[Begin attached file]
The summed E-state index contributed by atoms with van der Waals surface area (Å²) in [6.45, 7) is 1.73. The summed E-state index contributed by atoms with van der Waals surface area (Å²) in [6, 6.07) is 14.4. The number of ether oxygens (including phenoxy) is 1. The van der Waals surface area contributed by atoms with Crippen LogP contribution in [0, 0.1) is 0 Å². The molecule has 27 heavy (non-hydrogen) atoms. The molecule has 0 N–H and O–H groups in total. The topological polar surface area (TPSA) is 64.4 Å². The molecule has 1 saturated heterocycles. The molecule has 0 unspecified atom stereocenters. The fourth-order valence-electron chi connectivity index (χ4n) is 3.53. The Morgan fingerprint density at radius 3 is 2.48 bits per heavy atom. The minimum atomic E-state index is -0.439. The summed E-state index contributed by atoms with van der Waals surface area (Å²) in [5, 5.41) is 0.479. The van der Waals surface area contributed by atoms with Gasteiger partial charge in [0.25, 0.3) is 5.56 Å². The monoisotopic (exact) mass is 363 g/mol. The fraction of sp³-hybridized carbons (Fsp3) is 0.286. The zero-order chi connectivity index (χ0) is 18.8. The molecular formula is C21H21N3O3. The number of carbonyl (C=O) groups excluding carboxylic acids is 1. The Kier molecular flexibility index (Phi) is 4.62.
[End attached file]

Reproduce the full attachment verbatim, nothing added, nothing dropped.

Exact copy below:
The summed E-state index contributed by atoms with van der Waals surface area (Å²) in [6.45, 7) is 1.73. The summed E-state index contributed by atoms with van der Waals surface area (Å²) in [6, 6.07) is 14.4. The number of ether oxygens (including phenoxy) is 1. The van der Waals surface area contributed by atoms with Crippen LogP contribution in [0, 0.1) is 0 Å². The molecule has 27 heavy (non-hydrogen) atoms. The molecule has 0 N–H and O–H groups in total. The topological polar surface area (TPSA) is 64.4 Å². The molecule has 1 saturated heterocycles. The molecule has 0 unspecified atom stereocenters. The fourth-order valence-electron chi connectivity index (χ4n) is 3.53. The Morgan fingerprint density at radius 3 is 2.48 bits per heavy atom. The minimum atomic E-state index is -0.439. The summed E-state index contributed by atoms with van der Waals surface area (Å²) in [5, 5.41) is 0.479. The van der Waals surface area contributed by atoms with Gasteiger partial charge in [0.25, 0.3) is 5.56 Å². The monoisotopic (exact) mass is 363 g/mol. The fraction of sp³-hybridized carbons (Fsp3) is 0.286. The zero-order chi connectivity index (χ0) is 18.8. The molecular formula is C21H21N3O3. The number of carbonyl (C=O) groups excluding carboxylic acids is 1. The Kier molecular flexibility index (Phi) is 4.62.